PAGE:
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90% of the time, speakers of English use just 7,500 words in speech and writing. These words appear in red, and are graded with stars. One-star words are frequent, two-star words are more frequent, and three-star words are the most frequent.



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conjunction because pronunciation in American English /bɪˈkɔz/because pronunciation in American English /bɪkəz/
Because can be used in the following ways:
as a conjunction (connecting two clauses): We went by bus because it was cheaper.
in the preposition phrase because of (followed by a noun): The first game of the season was canceled because of the snow.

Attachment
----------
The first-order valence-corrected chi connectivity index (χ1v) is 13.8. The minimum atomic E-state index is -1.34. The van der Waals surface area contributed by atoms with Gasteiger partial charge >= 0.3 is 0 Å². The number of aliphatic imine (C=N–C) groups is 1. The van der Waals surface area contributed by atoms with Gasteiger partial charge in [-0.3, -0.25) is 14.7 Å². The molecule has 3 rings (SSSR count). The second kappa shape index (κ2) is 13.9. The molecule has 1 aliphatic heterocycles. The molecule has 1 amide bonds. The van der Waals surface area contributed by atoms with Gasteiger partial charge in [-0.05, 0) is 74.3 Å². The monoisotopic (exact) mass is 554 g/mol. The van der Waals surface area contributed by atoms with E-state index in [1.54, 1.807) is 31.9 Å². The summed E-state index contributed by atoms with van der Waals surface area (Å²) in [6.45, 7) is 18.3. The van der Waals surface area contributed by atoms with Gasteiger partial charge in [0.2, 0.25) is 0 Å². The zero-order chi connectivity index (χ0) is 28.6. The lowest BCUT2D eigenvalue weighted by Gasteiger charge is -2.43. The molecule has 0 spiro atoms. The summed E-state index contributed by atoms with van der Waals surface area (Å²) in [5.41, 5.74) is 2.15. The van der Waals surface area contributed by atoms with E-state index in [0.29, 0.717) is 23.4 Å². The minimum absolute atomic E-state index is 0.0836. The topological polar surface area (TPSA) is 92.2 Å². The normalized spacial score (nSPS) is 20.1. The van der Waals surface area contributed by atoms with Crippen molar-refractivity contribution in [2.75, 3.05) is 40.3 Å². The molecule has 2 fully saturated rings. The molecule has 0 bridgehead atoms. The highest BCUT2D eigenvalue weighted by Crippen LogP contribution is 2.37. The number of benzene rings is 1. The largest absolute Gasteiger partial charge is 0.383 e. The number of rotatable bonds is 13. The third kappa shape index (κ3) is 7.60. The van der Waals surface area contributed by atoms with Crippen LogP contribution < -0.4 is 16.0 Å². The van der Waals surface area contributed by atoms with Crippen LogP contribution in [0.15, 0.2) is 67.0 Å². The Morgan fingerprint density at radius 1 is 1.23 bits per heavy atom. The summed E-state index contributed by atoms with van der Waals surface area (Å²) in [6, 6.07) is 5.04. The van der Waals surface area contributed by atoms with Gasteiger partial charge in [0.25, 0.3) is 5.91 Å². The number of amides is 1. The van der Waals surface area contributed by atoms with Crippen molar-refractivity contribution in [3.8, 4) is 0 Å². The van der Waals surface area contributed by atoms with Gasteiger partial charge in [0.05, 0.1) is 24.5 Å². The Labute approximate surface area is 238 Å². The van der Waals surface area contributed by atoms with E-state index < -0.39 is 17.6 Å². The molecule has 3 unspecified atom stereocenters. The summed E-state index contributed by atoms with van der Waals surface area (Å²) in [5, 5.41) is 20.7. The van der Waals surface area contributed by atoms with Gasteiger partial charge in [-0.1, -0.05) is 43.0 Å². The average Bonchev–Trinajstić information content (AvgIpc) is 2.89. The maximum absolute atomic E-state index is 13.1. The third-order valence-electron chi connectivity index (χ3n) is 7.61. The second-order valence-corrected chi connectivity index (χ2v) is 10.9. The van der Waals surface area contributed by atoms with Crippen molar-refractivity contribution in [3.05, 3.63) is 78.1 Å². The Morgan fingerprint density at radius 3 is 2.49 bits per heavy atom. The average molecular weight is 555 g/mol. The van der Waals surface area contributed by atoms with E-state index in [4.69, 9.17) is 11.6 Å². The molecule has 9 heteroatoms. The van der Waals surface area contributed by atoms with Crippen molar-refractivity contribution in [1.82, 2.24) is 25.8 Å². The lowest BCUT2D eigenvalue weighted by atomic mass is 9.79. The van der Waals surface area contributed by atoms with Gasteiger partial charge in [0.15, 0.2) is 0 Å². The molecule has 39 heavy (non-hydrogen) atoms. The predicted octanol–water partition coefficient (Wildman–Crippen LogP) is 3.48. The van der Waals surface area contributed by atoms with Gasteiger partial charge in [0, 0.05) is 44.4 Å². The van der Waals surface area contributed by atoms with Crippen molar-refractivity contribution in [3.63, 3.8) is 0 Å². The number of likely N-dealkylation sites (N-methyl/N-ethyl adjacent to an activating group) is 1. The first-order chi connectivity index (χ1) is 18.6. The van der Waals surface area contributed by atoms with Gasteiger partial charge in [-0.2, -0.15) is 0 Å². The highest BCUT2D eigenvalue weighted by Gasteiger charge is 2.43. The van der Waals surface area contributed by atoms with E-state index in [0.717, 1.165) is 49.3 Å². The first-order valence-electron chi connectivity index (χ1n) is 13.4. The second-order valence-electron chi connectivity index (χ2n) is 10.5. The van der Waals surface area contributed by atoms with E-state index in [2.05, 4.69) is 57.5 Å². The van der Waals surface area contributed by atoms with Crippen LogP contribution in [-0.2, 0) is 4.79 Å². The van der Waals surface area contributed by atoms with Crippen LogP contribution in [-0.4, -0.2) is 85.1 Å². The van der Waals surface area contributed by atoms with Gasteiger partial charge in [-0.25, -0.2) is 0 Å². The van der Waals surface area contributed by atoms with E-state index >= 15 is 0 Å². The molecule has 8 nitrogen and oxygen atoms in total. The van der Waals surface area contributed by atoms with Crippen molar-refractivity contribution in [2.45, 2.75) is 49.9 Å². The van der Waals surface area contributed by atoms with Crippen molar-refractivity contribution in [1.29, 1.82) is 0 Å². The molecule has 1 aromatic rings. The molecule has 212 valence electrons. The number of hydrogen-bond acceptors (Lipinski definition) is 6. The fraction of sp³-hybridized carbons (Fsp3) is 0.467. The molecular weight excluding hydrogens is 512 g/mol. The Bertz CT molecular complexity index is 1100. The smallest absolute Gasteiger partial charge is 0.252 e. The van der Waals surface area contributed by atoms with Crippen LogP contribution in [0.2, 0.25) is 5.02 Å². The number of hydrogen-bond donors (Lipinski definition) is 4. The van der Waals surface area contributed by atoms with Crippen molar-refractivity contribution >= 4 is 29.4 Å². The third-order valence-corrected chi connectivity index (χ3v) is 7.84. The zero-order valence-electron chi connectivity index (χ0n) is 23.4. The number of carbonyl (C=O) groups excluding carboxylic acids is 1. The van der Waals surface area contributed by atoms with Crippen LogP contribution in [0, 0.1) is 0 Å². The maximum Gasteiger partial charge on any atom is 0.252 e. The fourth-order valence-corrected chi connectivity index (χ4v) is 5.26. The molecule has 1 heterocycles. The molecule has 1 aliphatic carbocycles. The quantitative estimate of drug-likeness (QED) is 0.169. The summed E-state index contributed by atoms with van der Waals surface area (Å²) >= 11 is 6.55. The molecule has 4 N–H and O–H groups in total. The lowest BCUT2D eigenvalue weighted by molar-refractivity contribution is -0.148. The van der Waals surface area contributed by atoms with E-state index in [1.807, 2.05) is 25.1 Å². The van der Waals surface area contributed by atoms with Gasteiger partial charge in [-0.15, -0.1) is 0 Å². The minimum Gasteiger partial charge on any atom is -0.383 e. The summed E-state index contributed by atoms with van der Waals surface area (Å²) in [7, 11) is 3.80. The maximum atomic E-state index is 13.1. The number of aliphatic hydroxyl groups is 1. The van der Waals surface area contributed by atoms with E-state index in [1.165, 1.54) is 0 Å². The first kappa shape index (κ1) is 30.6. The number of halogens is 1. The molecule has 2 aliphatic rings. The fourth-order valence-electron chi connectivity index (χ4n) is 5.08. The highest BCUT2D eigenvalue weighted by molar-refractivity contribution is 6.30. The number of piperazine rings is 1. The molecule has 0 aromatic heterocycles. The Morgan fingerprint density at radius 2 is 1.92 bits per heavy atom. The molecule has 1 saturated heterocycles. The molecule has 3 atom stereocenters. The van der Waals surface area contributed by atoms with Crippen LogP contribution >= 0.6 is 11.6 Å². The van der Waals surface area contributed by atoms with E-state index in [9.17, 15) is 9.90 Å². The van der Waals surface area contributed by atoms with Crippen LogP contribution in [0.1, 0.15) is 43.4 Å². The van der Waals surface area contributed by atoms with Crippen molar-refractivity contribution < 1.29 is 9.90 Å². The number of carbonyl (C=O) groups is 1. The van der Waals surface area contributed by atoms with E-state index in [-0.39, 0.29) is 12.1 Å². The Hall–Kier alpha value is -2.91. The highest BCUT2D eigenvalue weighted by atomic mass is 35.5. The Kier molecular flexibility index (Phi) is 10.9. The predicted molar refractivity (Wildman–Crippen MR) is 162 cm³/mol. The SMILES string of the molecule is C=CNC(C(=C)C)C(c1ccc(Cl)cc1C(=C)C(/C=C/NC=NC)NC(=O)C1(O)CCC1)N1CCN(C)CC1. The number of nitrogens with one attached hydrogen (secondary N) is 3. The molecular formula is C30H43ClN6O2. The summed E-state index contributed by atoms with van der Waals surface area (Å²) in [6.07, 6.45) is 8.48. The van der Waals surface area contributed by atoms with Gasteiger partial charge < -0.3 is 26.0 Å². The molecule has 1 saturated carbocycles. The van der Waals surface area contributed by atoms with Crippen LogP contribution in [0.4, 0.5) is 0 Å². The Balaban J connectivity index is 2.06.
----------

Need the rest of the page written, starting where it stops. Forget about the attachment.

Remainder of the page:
1. 1
    used for showing the reason something happens or the reason why it is described in a particular way

    I couldn’t call you because I didn’t have your number.

    It’s a really useful book, because it explains everything very clearly.

    The hotel’s difficult to find because the road isn’t signposted.

    “Why all this fuss about security?” “Because it’s important.”

    He’s always criticizing me – maybe it’s because I’m a woman.

    because of:

    Stacey retired in 1987, partly because of ill health.

    Because of the Asian crisis, the company’s profits fell by 15% during 1997.

  2. 2
    mainly spoken used for introducing facts that explain why you believe that something is true

    George was obviously in a bad mood, because he didn’t even say good morning.


… a teaching method in which groups of children learn independently using a computer linked to the internet

BuzzWord Article

Open Dictionary


a derogatory word used for referring to people in the banking and investment industry who are thought of as taking serious risks in order to increase their own earnings …

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